Plugging the gap in the RS model range must have seemed like such a fine idea. If you’d walked into an Audi showroom several months ago you could have written a cheque for £60,000 or so and driven away in a very fast estate or a very fast coupe, but not anything in between.
The RS4 is only offered as a wagon while the RS5, identical beneath the skin, has only two doors, making it not much use to anyone looking for a more practical sort of performance car.
WHERE THE RS5 SPORTBACK FITS IN
There was no RS alternative to the BMW M3 or Mercedes-AMG C63 saloon; nothing between the coupe and the estate. And so by introducing the RS5 Sportback just recently, Audi has filled in a hole and mopped up a handful of customers who might otherwise have wondered off elsewhere. The problem with Audi slotting itself into that particular niche is this: in facing off against the M3 and C63, the RS5 Sportback will also have to prove itself against a car I am convinced will be remembered as one of the finest performance saloons of all time. So far, everything that has squared up against the Alfa Romeo Giulia Quadrifoglio has come away looking a bit daft.
WHY THE ALFA IS SO SPECIAL
What you need to know about the Alfa is that it’s the only sports saloon ever built that manages to feel and behave not like a saloon car with lots of power, but like a sports car that happens to have a pair of rear doors. It’s an important distinction. It ultimately means the Italian car is more rewarding to drive than its German rivals. Its development was overseen by a number of Ferrari engineers who had only just signed off the spellbinding 458 Speciale. On top of that, its engine is built beneath the same roof within the Ferrari factory as that company’s spectacular V8s and V12s.
And so you see why Audi’s RS division has been so bold in producing a direct rival for the Alfa.
HOW THE STATS STACK UP
The RS5 Sportback and Giulia Quadrifoglio list at almost the same money, both within a few tanks of super unleaded of £64,000. The Alfa is more powerful with 503bhp compared with the Audi’s 444bhp, but with four-wheel drive the RS5 Sportback matches its rival to 62mph, both clocking that speed in 3.9 seconds. Curiously, both are powered by 2.9-litre V6 engines with a pair of turbochargers and each transmits that drive to the wheels via an eight-speed automatic gearbox, but despite the similarities on paper the two drivetrains actually feel quite different out on the road.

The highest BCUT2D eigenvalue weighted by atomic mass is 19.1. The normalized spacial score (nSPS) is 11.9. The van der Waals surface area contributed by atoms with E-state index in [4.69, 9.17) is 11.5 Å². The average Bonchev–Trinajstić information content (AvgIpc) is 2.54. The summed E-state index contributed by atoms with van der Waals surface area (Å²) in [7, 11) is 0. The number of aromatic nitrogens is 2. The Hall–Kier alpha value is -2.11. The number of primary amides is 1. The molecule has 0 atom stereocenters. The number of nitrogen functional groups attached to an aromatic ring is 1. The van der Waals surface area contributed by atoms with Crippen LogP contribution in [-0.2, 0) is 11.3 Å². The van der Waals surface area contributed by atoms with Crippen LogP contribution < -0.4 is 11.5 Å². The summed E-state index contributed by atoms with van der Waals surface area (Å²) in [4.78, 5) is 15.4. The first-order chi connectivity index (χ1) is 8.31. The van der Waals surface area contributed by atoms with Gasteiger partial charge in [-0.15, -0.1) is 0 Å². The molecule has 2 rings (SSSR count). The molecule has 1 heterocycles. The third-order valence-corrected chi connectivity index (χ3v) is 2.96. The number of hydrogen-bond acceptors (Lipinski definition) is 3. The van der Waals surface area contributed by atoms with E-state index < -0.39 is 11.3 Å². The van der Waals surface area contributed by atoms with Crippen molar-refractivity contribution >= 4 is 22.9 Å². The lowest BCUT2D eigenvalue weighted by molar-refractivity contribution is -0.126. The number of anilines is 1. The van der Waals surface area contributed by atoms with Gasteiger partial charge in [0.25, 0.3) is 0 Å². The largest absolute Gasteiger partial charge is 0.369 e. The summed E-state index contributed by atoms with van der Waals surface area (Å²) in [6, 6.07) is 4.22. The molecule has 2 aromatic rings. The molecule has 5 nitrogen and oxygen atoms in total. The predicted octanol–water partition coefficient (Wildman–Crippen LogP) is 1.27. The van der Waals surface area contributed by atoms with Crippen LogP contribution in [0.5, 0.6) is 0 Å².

If there is one statistic that best sums up the difference between the two machines, it is surely their kerb weights. While the Audi looks quite portly at 1,720kg, the Alfa Romeo seems unusually light at 1,524kg, at least for a modern performance car with this sort of power. Lifting their bonnets gives you some idea of why the Italian car is so much lighter, its carbon-fibre hood floating up like a feather in the wind while the Audi’s bonnet takes a proper clean-and-jerk effort to raise from its closed position. So too their boot lids: the Alfa’s is so light you want to serve it a decent meal while the Audi’s hatchback – which actually makes it a five rather than a four-door car – is vast and heavy, thanks in part to the huge glass panel. It’s also powered, which probably tells you everything you need to know about the ideological differences between these two cars.
THE INSIDE LINE: HOW THE INTERIORS COMPARE
If not, their cabins will. The Alfa’s is frankly unimpressive given its list price, the overall dash design and the quality of the materials more fitting of a mid-range hatchback than a sports saloon that trades on the far side of £60,000. Some of the switchgear feels tacky and the infotainment system, though functional, doesn’t look at all like a high-end piece of kit. But the carbon fibre-backed sports seats are wonderfully supportive and the seating position is spot on.
Meanwhile, the Audi’s cockpit looks and feels like it belongs to a car costing significantly more than the Giulia, with expensive soft-touch plastics and rich leather, and a sense of solidity about the overall build quality. Its infotainment is easier to use and the graphics have the air of a much more premium system, but the RS5 Sportback’s seating position isn’t anything like as well-judged as the Alfa’s.